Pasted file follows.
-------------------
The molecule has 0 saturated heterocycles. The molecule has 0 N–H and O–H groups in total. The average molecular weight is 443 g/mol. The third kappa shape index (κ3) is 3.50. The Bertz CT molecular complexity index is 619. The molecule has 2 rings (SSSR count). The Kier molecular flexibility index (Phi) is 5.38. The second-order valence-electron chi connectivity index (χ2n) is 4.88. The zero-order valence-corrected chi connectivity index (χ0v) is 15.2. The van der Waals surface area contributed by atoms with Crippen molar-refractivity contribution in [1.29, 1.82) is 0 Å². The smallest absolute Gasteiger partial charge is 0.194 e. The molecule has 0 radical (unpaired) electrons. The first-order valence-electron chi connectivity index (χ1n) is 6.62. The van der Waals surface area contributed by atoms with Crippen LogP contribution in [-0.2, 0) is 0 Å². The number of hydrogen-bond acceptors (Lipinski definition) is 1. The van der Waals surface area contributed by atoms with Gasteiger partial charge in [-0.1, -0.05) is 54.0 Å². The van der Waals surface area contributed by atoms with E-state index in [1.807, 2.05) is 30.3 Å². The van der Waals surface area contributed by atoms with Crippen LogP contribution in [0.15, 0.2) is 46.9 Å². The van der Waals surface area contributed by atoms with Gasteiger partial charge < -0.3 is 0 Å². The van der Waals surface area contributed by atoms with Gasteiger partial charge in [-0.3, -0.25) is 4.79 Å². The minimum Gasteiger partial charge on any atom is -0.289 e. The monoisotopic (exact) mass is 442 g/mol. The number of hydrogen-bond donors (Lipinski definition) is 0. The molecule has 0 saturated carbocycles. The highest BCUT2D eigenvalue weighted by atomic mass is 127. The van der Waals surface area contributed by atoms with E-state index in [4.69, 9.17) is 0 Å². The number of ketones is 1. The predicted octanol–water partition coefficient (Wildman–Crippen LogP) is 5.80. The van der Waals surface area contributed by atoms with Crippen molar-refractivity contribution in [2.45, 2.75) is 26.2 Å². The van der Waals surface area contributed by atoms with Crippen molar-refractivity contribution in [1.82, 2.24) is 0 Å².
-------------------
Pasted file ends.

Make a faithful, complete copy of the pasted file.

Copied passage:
The molecule has 0 saturated heterocycles. The molecule has 0 N–H and O–H groups in total. The average molecular weight is 443 g/mol. The third kappa shape index (κ3) is 3.50. The Bertz CT molecular complexity index is 619. The molecule has 2 rings (SSSR count). The Kier molecular flexibility index (Phi) is 5.38. The second-order valence-electron chi connectivity index (χ2n) is 4.88. The zero-order valence-corrected chi connectivity index (χ0v) is 15.2. The van der Waals surface area contributed by atoms with Crippen molar-refractivity contribution in [1.29, 1.82) is 0 Å². The smallest absolute Gasteiger partial charge is 0.194 e. The molecule has 0 radical (unpaired) electrons. The first-order valence-electron chi connectivity index (χ1n) is 6.62. The van der Waals surface area contributed by atoms with Crippen LogP contribution in [-0.2, 0) is 0 Å². The number of hydrogen-bond acceptors (Lipinski definition) is 1. The van der Waals surface area contributed by atoms with Gasteiger partial charge in [-0.1, -0.05) is 54.0 Å². The van der Waals surface area contributed by atoms with E-state index in [1.807, 2.05) is 30.3 Å². The van der Waals surface area contributed by atoms with Crippen LogP contribution in [0.15, 0.2) is 46.9 Å². The van der Waals surface area contributed by atoms with Gasteiger partial charge < -0.3 is 0 Å². The van der Waals surface area contributed by atoms with Gasteiger partial charge in [-0.3, -0.25) is 4.79 Å². The minimum Gasteiger partial charge on any atom is -0.289 e. The monoisotopic (exact) mass is 442 g/mol. The number of hydrogen-bond donors (Lipinski definition) is 0. The molecule has 0 saturated carbocycles. The highest BCUT2D eigenvalue weighted by atomic mass is 127. The van der Waals surface area contributed by atoms with E-state index in [4.69, 9.17) is 0 Å². The number of ketones is 1. The predicted octanol–water partition coefficient (Wildman–Crippen LogP) is 5.80. The van der Waals surface area contributed by atoms with Crippen molar-refractivity contribution in [2.45, 2.75) is 26.2 Å². The van der Waals surface area contributed by atoms with Crippen molar-refractivity contribution in [1.82, 2.24) is 0 Å².